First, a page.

Some of my customers disparage Continental for being essentially a second-tier tire maker. I have always liked Continental for being the very best of the second tier, in fact for making decent, durable tires for daily drivers at great prices. That's why I like seeing their excellent winter tire getting a lot of respect from testers, reviewers and customers.
- Great grip in snow and wet.
- Optimized for BMW.
- Good pricing.
- Some lateral grip issues.
- Some imprecise steering and tramlining issues.
To be fair, Continental has been among the first tier and generating an increasing amount of respect for some time now. BMW began making Continental tires the standard OEM choice on their cars many years ago, a relationship which has led to a lot of synergy on the part of both partners. Many of my customers who drive BMW's feel quite strongly that their tires are “dialed in” to both the strengths and quirks of the cars they love. Add to that Continental's tradition of excellent pricing, and what's not to love anyway?
Unlike many tire makers, Continental doesn't really bother with fancy marketing names for their rubber technology, simply noting that their rubber compound is “designed to remain flexible in extremely cold temperatures.” In fact it is largely the design of the lateral and longitudinal grooves between tread blocks that sets the Continentals apart. The central longitudinal channel is offset somewhat from the centerline of the tire, separating the tread area into a larger area on the inside designed for snow and ice grip and a smaller area on the outside designed for handling stiffness and water evacuation.
The lateral grooves on the outside shoulder of the tire are shallower than most, giving the outer shoulder a higher degree of stiffness than the inner treads, which helps with dry-road handling. Those grooves are also inclined somewhat, which Conti claims helps to evacuate water quickly out from under the tire to prevent hydroplaning.
The inner tread area contains multiple crisscrossing diagonal grooves, creating some irregular diamond-shaped tread blocks with zigzag siping patterns. The deep angled grooves bite the snow at an angle and allow snow to pack in and fall out easily, allowing for grip even in the very deep stuff. The diamond-shaped tread blocks flex in multiple directions to give an excellent bite on glare ice.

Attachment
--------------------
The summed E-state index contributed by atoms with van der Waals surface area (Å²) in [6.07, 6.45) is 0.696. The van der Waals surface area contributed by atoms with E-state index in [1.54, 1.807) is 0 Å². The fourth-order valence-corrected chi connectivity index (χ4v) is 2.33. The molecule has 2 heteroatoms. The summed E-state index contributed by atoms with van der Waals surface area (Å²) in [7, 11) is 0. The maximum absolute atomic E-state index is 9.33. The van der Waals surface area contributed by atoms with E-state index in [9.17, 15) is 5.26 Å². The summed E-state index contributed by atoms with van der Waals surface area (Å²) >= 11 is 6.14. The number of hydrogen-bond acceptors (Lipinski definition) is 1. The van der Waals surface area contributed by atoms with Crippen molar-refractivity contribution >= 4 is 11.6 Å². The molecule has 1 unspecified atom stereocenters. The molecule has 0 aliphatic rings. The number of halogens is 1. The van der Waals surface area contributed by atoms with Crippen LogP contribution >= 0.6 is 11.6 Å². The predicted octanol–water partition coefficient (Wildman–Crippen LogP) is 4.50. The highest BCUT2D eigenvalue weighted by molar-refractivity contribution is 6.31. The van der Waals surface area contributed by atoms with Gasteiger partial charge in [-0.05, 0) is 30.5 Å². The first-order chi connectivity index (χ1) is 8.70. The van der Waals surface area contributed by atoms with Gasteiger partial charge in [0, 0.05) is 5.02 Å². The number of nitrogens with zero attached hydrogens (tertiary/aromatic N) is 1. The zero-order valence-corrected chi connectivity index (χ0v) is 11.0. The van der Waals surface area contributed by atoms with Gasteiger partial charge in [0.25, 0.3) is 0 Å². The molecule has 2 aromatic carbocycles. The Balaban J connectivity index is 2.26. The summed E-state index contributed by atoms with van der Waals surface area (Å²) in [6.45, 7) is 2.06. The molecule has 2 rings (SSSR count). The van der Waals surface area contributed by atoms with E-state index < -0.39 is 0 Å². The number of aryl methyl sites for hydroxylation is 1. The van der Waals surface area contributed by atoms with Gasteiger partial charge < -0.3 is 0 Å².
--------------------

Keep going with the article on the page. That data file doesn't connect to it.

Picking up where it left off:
The Contis provide excellent grip on both snow and ice. The straight-line acceleration and braking performance is about as good as any snow tire out there, but I do notice some slight issues with lateral grip, as they sometimes want to kick out just slightly. They also don't always want to go exactly where they are pointed. Wet grip is excellent, although some of my customers think that they do not do as well in slush. I have to wonder if those angled grooves that provide extra grip also affect the handling by creating lateral forces that act on the tires in high-friction conditions like deep snow and slush. In other words, the diamond-shaped treads that do wonders for grip might also be pushing the tires to one side or the other whenever there is something to push against.
On dry roads, the Contis are light, responsive and remarkably quiet for winter tires. Handling is excellent and they provide a smooth, clean ride with very few bumps transmitted to the driver. Steering feel and firmness are almost comparable to the Dunlop Graspic DS-3.
The Bottom Line
All in all, the Continental ExtremeWinterContacts are excellent winter tires that come with excellent price tags. I recommend them most highly for BMW owners who are tired of putting their cars away for the winter, but also for anyone who needs a good snow tire, but doesn't like the price of a Michelin X-Ice or Nokian Hakka R.
Continental ExtremeWinterContact: $75 - $150 for most sizes.